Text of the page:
The European Court of Justice upheld a complaint from the European Commission that the UK was not obeying air pollution rules while it was still a member. Its Luxembourg-based judges ordered Britain to pay the costs for both itself and the EU and could have ordered Britain to pay multimillion pound fines as a result of the dispute.
But their decision, reported by Express.co.uk, has left many readers enraged.
One said: “Wow! You can almost smell their desperation.”
Another reader said: “If the EU was so dedicated to cleaning the air, how come the German carmakers were so happy to lie about auto emissions? Double standards I suspect. Ignore them!”
Another said: “It’s only the EU trying to impress its members. Same old EU, not a problem any more.”
Another said: “EU judges are bunch of foreign jumped-up, second-rate solicitors in red frocks.”
One angry reader said: “Thank God we have left. Boris just needs to go onto WTO rules and forget about the Withdrawal Agreement – tear it up.”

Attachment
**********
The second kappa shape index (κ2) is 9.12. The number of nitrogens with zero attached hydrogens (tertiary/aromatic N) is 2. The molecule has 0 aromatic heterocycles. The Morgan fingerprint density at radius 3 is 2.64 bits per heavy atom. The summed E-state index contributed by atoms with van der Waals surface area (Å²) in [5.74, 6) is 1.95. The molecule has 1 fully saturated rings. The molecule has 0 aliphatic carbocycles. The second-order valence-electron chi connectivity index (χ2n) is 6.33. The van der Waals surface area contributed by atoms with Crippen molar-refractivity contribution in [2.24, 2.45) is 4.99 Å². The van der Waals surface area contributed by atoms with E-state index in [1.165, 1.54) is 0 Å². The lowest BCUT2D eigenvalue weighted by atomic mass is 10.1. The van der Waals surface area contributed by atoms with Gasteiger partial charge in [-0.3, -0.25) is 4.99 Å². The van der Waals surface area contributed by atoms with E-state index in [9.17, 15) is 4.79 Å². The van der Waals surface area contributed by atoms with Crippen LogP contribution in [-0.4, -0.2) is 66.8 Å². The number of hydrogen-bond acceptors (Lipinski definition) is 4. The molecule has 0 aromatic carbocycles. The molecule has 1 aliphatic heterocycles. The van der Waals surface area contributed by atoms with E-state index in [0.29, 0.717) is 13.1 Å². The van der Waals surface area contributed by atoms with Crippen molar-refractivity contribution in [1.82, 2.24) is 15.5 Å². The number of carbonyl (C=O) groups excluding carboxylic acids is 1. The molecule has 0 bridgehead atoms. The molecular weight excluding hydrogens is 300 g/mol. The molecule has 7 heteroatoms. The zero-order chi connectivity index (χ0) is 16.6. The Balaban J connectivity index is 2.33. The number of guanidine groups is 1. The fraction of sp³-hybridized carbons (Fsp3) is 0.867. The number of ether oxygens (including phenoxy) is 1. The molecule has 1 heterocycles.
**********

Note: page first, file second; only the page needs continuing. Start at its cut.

And another said: “Just because the agreement says they CAN take action, there is nothing saying we have to take any notice.”
Under the Brexit Withdrawal Agreement, Brussels can still take action against the UK for historic complaints – if the alleged breaches were made before the end of the transition period at the end of last year.
READ MORE Brexit LIVE: German MEP orders Boris Johnson to obey EU rules
In May 2018, the Commission signalled it would sue Britain – and five other member states – in order to decrease pollution.
Germany, France, Italy, Romania and Hungary were also included in the legal challenge.
It was said the UK had failed meet limits set on nitrogen oxide and particulate matter, which are caused by road traffic, industry, heating and agriculture.
At the time, the EU sent out warning letters to each member state to demand immediate changes before the legal challenge was escalated to the ECJ.
The Brexit deal states: “The Court of Justice of the European Union shall continue to have jurisdiction in any proceedings brought by or against the United Kingdom before the end of the transition period.
“Such jurisdiction shall apply to all stages of proceedings, including appeal proceedings before the Court of Justice and proceedings before the General Court where the case is referred back to the General Court.”